I have no problem if Gov. Ed Rendell wants to call Penn State a private school. That certainly would seem his motive in initially denying us higher education stimulus dollars, until some local legislators protested the snub.
Sure, Penn State was formed through a charter with the state and federal legislation signed by President Abraham Lincoln, but times change, right?
If that's the case, a few other things will have to change, too.
First off, representation. It doesn't seem fitting for a private university to have the state governor sitting on its board of trustees. But indeed, that's a privilege granted by Penn State's charter to Pennsylvania's governor since 1855. Better resign, Mr. Rendell.
So should the Secretaries of Conservation and Natural Resources, Education and Agriculture, all of whom have seats on the board. And don't forget the six board members the governor selects, including the university's only student trustee.
That comes out to 10 government-affiliated trustees, about 30 percent of the entire board. How did we hotshot private schoolers overlook that for 150 years?
As a private school, Penn State could also save a bundle on its agricultural cooperative extension program, which provides assistance to farmers in every county at a cost to the university of about $32 million a year.
I don't see any other private schools operating more than 60 offices on a non-profit basis. Maybe those 4-H high schoolers can go to Harrisburg if they want an education in farm animals.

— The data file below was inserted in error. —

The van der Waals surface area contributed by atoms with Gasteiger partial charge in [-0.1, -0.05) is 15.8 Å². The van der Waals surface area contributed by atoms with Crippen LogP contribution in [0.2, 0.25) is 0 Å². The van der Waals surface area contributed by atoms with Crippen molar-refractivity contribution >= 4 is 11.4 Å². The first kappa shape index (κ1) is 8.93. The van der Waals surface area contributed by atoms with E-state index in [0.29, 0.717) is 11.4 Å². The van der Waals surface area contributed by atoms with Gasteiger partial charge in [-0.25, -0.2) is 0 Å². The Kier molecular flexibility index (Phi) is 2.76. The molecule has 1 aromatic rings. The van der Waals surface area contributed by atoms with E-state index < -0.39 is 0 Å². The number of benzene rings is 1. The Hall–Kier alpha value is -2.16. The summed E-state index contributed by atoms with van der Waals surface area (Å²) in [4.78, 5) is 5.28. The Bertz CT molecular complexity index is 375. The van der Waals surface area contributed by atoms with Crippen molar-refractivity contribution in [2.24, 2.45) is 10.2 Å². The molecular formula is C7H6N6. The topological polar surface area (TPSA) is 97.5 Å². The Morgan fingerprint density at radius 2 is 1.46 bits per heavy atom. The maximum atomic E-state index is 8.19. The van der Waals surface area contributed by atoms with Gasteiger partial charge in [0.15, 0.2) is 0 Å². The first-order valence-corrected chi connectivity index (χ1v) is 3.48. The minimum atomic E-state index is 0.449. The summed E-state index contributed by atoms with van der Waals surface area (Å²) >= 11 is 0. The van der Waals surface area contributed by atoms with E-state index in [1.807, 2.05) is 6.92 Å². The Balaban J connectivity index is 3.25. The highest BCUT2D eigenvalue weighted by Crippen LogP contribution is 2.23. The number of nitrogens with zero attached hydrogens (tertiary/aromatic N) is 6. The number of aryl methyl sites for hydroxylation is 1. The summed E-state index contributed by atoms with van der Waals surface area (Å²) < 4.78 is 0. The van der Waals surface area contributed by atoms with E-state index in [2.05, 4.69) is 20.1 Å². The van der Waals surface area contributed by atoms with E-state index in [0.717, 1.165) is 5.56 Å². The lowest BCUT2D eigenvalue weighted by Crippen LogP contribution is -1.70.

Then there's the matter of the difference between our in-state and out-of-state tuition, a queer policy that would seem to give an advantage to the residents of Pennsylvania. Ditto for our Commonwealth Campus system, which is curiously contained to the boundaries of our state.
Sadly, Penn State's already spent some time and effort on non-private matters that the newly privatized university probably wishes it could get back. For instance, the $276,000 survey of Pennsylvania public school curricula it undertook for the Department of Education. Or all those new highway signs it tested out for the Department of Transportation.
And lastly, that name, The Pennsylvania State University. The "State" has got to go.
Let's get serious. This isn't the first time Penn State has been called a private school by a politician, and it won't be the last. The university is an easy target: It's big, largely removed from state bureaucracy and wealthy enough to attract its share of rhetoric.
But that doesn't change the fact that this university was created through an act of this country's government to serve the sons and daughters of this state.
Politicians, you can belittle our spending habits and grouse over our new buildings. You can even cut our appropriation.
But don't call us a private school. Not unless you're prepared to make some serious changes in a relationship that has lasted for a century and a half.
It isn't "Let's Go State" for nothing.